Darrion Willis ’08 is currently a senior at the University of Vermont, where he is studying both English and Political Science. Outside of school, Darrion is extremely active, as he takes on a leadership role within the school’s Student Government, and is also the President of Phi Mu Delta Fraternity.
For Darrion, the greatest challenge in college has been the workload and being able to pull all-nighters when needed (he has pulled three consecutive all-nighters before)! However, Darrion takes great pride in serving as a leader for the UVM community, and one of his favorite things about college is being an advocate on behalf of the student body.
What Darrion has to say to former teachers: To Ms. Penney & Ms. Lyons: Thank you for steering me into the majors I currently hold. My field of study has taken me to places that will provide the best opportunities in life for me. I am very thankful and honored to have been taught by wonderful high school teachers that made me realize my academic potential and purpose in life.
Tamara Johnson ’10 is currently a sophomore student at Penn State University, where she plans to major in English. Tamara is involved in a number of activities, including the Student Minority and Recruitment Team, where she gives tours and sits on panels for prospective Penn State students, as well as the United Soul Ensemble.
Tamara says that the most rewarding thing about college has been learning life skills because her mother and her teachers are not there to remind her to complete homework assignments, which therefore has given her more independence and responsibility. However, she said it has been challenging to prepare for tests at Penn State. Whereas in the past she is used to studying a few days before an exam, she now has to start studying and preparing weeks before.
If Tamara were to say anything to TMA faculty and staff, it is to keep pushing students because I know that push helped me a lot and coming to college was not the shock of my life. So thanks!
Jacquelyn Patterson ’09 is currently a third-year student at Spelman College in Atlanta, where she is studying Political Science and Pre-Law, with a minor in Psychology. Jacquelyn is involved in a number of extra-curricular activities outside of school, including Jumpstart, Young Democrats of America, and the Political Science Society. As a result of her academic achievements and outstanding GPA, Jacquelyn is a member of the Spelman College Chapter of the National Society of Leadership and Success.
When asked about the most rewarding aspect of college, Jacquelyn responded that she has “found her voice” at Spelman. She stated that Spelman has given her motivation and inspiration to speak-up both in and outside of class, thus providing more confidence and sense of self. When asked about the most challenging part of college, Jacquelyn stated that she struggled with writing college papers during her first year. She has since learned to seek out resources on campus to help her, including the Writing Resource Center, the Library, and even friends/family back home.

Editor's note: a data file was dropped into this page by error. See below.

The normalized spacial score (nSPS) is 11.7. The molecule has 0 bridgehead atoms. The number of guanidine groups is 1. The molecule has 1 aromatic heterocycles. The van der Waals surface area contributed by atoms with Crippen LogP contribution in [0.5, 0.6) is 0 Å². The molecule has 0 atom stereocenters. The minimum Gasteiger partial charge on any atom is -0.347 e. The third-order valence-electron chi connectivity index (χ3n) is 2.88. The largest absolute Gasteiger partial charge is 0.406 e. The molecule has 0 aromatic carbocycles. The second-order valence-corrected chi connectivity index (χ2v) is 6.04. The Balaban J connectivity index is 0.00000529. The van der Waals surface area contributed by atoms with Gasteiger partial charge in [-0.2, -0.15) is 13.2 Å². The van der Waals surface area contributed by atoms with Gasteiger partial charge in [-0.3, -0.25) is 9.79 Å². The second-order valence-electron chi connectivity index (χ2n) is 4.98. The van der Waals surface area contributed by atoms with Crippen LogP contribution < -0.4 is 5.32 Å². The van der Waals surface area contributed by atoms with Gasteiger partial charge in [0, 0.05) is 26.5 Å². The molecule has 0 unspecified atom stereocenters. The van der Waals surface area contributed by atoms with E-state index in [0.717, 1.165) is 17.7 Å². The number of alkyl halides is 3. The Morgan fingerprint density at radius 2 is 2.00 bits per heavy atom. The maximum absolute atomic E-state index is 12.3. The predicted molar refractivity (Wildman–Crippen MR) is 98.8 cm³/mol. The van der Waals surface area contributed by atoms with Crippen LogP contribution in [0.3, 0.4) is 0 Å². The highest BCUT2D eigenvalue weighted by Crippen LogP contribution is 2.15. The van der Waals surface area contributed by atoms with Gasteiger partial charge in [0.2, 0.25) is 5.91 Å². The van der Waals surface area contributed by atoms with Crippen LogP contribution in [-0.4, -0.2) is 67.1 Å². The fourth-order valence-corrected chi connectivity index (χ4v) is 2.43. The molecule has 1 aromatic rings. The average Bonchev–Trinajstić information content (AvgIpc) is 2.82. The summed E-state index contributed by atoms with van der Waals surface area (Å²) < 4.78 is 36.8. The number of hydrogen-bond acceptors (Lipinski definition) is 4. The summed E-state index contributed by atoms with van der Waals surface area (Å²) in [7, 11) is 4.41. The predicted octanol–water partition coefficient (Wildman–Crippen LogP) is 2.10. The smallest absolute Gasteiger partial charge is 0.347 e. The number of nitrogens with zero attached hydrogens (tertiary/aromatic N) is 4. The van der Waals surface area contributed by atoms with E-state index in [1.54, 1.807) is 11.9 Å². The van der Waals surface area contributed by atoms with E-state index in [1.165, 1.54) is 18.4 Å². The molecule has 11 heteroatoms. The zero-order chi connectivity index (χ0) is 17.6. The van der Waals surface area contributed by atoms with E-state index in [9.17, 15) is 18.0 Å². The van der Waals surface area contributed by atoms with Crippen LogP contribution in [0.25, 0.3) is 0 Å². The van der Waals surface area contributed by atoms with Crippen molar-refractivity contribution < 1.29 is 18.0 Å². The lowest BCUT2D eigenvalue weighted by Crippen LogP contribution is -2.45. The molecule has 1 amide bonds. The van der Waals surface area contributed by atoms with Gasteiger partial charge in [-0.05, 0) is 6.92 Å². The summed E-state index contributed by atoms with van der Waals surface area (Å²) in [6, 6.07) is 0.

Jacquelyn attributes her success to many of the teachers and staff at TMA. She thanks particularly Ms. Lyons for always pushing her and believing in her countless times, even when she had wanted to give up. She said TMA showed her “not to ever become complacent in my current state—there’s always
something higher and better in my grasp if I continue to reach.”
Demetrius Suggs ’10 is currently a sophomore at University of Bridgeport in Connecticut. He is debating about whether to major in Music or Mass Communication (or both)!
Even though Demetrius has only been a college student for about a month now, he loves the sense of independence in college. He likes that he can choose his own classes, set his own schedule, and make his own decisions. He also says that he likes now having “something to miss”. Now that he is away from home, it’s nice to look back and miss DC, but also feel excited to come home to visit.
Despite the independence, Demetrius also finds it challenging to be away from home and live in a new city where it takes time to get used to things that are different, like the Connecticut bus system. But he says he loves the new environment and it pushes him to “try new things.”
What he has to say to his former teachers at TMA: “I would like to tell all of the teachers and staff at TMA a huge thank you. I can see how the things that I have learned at TMA have helped me already. In my classes, a lot of the work is easier for me, while others are struggling. All the reminders to tuck in our shirts, get our homework done, and be careful who we associate with have really paid off. Other students in college may get swept into the pressures to party on a night when they have a paper due the next morning. I see kids trying to “fit in” and be something they aren’t. With all of this, I can still see myself as a TMA warrior who knows how to make the right decisions and not be one of those kids. I am on the road to success and I thank everyone at TMA for helping me get there. If it wasn’t for you, I honestly may not even be in college.”